Essentially, the Clinton Administration was practically begging the GOP to take someone — anyone — for the federal bench. And the Republicans turned it down, thinking that they would run out the clock and hope to get unified control in 2000 (which it did thanks to the Supreme Court).
So if you are the Democratic caucus in 2001, this is what you see: 1) the Republicans completely changed the rules from 1995-2000; 2) this left dozens of vacancies that would not have been there had the old rules applied; and 3) are now in a position to fill them from a President who is in the White House only because of a Supreme Court coup. Anyone who wouldn’t filibuster in those circumstances is a sucker. Yes — the Democrats were the ones who started the greater use of judicial filibusters. And that was completely reasonable given the situation that they were in.
But there is one crucial caveat to all of this. Why did the Republicans change the rules so drastically in 1995? Was it petty partisanship? Not at all. It was grand partisanship. From its very inception, Movement Conservatism aimed to transform the federal judiciary. It was an article of faith that the Warren Court had perverted the US Constitution. This is why the Federalist Society became so influential so quickly. It was why Reagan nominated Robert Bork, who had expressed skepticism about Brown v. Board of Education. And it was why the Democrats blocked Bork, to their everlasting credit, saving the country from a genuine reactionary.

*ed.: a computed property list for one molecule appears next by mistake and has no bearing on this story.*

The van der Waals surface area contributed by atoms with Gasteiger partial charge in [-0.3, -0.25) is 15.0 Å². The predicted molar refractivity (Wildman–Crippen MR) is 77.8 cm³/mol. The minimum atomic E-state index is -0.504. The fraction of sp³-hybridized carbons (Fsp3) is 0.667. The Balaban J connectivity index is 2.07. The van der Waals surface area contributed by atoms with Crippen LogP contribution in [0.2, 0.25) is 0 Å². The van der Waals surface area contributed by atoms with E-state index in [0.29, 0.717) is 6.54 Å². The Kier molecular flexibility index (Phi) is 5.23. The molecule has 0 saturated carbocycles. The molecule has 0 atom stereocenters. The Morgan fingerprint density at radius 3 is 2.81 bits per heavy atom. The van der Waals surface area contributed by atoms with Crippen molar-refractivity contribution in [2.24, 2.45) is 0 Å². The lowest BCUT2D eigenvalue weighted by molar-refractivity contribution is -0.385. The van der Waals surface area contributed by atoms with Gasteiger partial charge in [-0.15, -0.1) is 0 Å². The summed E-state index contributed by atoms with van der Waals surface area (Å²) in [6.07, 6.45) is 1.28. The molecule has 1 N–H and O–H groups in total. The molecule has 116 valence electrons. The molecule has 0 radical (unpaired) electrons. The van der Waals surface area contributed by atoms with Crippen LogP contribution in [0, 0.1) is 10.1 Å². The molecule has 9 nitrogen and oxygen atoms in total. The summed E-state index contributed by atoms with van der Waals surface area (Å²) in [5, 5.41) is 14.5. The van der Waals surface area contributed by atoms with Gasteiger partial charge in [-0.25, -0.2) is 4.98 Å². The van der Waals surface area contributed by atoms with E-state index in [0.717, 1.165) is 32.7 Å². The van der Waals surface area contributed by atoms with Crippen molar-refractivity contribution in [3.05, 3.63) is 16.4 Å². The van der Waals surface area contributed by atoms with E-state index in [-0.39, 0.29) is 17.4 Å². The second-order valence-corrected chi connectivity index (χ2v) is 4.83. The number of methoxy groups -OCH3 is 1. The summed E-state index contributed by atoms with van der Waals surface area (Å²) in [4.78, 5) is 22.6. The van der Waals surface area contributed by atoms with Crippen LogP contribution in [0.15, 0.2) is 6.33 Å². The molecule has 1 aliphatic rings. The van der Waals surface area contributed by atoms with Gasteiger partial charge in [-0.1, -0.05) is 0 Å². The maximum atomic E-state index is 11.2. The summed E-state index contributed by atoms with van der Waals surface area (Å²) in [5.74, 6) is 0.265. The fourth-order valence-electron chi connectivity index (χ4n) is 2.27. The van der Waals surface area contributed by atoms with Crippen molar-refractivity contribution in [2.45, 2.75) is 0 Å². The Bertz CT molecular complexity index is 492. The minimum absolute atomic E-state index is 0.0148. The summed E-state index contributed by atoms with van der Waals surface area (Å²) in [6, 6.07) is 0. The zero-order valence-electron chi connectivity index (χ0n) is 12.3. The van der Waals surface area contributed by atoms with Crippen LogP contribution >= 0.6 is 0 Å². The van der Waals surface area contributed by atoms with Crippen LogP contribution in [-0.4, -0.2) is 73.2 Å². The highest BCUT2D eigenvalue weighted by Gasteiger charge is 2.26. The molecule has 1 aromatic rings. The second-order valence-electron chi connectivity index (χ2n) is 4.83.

We can see this even today. Consider Justice Scalia’s
hissy fit dissent in Brown v. Plata, the case decided this week concerning the appalling conditions in California’s prisons. Much of it is devoted to arguing that the remedy in this case — the so-called “structural injunction” — is illegitimate and probably unconstitutional. Structural injunctions are essentially a series of ongoing orders to public institutions to change their practices. They are far-reaching, difficult, complex, and sometimes counterproductive. And they are often necessary. If courts really got rid of structural injunctions, then both Brown v. Board of Education (“Brown II”, concerning the remedy) and Reynolds v. Sims (the “one-man, one’vote” decision) would never have occurred. And that is what Movement Conservatism wants. The Court’s conservatives are still trying to get rid of desegregation remedies.
The Republican judicial campaign in the 1990′s and today is essentially designed to take the courts back before the 1950′s. That is its program. When the Democrats saw this, they filibustered. I believe that they were right to do so then, and they are right to complain about it now. But you cannot divorce substance from procedure. Do you believe that the federal courts should attempt to force other institutions to protect civil rights? Democrats say yes, Republicans say no (with the important and not irrelevant exceptions of guns and private property rights). That’s the argument. It’s a real argument. But that is the ground on which it should be waged.